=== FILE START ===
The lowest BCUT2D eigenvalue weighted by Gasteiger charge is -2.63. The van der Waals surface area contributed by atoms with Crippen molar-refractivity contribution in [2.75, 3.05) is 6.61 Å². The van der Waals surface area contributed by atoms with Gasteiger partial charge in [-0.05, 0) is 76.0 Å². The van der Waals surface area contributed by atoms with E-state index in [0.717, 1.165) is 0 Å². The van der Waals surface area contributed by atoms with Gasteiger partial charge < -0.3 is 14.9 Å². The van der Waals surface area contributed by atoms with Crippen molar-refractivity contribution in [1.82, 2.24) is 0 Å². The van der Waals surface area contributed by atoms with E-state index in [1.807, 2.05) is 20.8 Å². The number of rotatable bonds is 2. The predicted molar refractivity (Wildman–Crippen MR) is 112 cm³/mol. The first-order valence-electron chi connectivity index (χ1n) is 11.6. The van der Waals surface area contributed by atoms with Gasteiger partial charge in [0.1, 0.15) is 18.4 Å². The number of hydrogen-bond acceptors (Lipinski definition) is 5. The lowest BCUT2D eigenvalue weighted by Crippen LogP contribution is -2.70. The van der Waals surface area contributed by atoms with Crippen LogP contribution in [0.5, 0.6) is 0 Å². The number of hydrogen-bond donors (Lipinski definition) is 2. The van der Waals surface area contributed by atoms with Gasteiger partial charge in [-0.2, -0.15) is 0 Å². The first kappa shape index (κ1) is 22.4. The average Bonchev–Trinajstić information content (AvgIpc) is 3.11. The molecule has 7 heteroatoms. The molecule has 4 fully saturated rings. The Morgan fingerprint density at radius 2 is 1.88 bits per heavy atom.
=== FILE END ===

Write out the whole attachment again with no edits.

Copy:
The lowest BCUT2D eigenvalue weighted by Gasteiger charge is -2.63. The van der Waals surface area contributed by atoms with Crippen molar-refractivity contribution in [2.75, 3.05) is 6.61 Å². The van der Waals surface area contributed by atoms with Gasteiger partial charge in [-0.05, 0) is 76.0 Å². The van der Waals surface area contributed by atoms with E-state index in [0.717, 1.165) is 0 Å². The van der Waals surface area contributed by atoms with Gasteiger partial charge < -0.3 is 14.9 Å². The van der Waals surface area contributed by atoms with Crippen molar-refractivity contribution in [1.82, 2.24) is 0 Å². The van der Waals surface area contributed by atoms with E-state index in [1.807, 2.05) is 20.8 Å². The number of rotatable bonds is 2. The predicted molar refractivity (Wildman–Crippen MR) is 112 cm³/mol. The first-order valence-electron chi connectivity index (χ1n) is 11.6. The van der Waals surface area contributed by atoms with Gasteiger partial charge in [0.1, 0.15) is 18.4 Å². The number of hydrogen-bond acceptors (Lipinski definition) is 5. The lowest BCUT2D eigenvalue weighted by Crippen LogP contribution is -2.70. The van der Waals surface area contributed by atoms with Crippen LogP contribution in [0.5, 0.6) is 0 Å². The number of hydrogen-bond donors (Lipinski definition) is 2. The van der Waals surface area contributed by atoms with Gasteiger partial charge in [-0.2, -0.15) is 0 Å². The first kappa shape index (κ1) is 22.4. The average Bonchev–Trinajstić information content (AvgIpc) is 3.11. The molecule has 7 heteroatoms. The molecule has 4 fully saturated rings. The Morgan fingerprint density at radius 2 is 1.88 bits per heavy atom.